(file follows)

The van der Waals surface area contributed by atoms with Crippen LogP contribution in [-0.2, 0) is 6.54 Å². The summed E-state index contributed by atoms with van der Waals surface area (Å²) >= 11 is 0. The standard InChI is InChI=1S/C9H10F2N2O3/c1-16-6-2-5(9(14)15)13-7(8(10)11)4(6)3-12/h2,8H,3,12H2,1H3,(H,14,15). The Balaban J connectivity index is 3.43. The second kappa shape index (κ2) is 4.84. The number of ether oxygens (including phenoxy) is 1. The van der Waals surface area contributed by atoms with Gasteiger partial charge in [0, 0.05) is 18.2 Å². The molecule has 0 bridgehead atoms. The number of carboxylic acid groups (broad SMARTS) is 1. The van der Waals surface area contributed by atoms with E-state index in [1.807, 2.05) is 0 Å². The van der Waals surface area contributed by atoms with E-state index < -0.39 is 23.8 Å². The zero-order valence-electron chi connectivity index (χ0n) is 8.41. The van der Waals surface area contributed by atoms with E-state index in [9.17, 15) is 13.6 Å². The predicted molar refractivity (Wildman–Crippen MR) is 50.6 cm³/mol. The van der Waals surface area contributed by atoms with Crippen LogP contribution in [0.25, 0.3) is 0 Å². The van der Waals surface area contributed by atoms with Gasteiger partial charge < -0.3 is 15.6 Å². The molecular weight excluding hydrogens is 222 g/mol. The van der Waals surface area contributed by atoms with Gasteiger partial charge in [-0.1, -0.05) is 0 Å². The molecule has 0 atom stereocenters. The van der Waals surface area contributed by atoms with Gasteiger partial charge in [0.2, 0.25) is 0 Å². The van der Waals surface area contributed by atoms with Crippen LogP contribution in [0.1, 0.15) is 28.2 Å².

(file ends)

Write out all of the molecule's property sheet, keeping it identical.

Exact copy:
The van der Waals surface area contributed by atoms with Crippen LogP contribution in [-0.2, 0) is 6.54 Å². The summed E-state index contributed by atoms with van der Waals surface area (Å²) >= 11 is 0. The standard InChI is InChI=1S/C9H10F2N2O3/c1-16-6-2-5(9(14)15)13-7(8(10)11)4(6)3-12/h2,8H,3,12H2,1H3,(H,14,15). The Balaban J connectivity index is 3.43. The second kappa shape index (κ2) is 4.84. The number of ether oxygens (including phenoxy) is 1. The van der Waals surface area contributed by atoms with Gasteiger partial charge in [0, 0.05) is 18.2 Å². The molecule has 0 bridgehead atoms. The number of carboxylic acid groups (broad SMARTS) is 1. The van der Waals surface area contributed by atoms with E-state index in [1.807, 2.05) is 0 Å². The van der Waals surface area contributed by atoms with E-state index < -0.39 is 23.8 Å². The zero-order valence-electron chi connectivity index (χ0n) is 8.41. The van der Waals surface area contributed by atoms with E-state index in [9.17, 15) is 13.6 Å². The predicted molar refractivity (Wildman–Crippen MR) is 50.6 cm³/mol. The van der Waals surface area contributed by atoms with Crippen LogP contribution in [0.25, 0.3) is 0 Å². The van der Waals surface area contributed by atoms with Gasteiger partial charge < -0.3 is 15.6 Å². The molecular weight excluding hydrogens is 222 g/mol. The van der Waals surface area contributed by atoms with Gasteiger partial charge in [-0.1, -0.05) is 0 Å². The molecule has 0 atom stereocenters. The van der Waals surface area contributed by atoms with Gasteiger partial charge in [0.2, 0.25) is 0 Å². The van der Waals surface area contributed by atoms with Crippen LogP contribution in [0.1, 0.15) is 28.2 Å².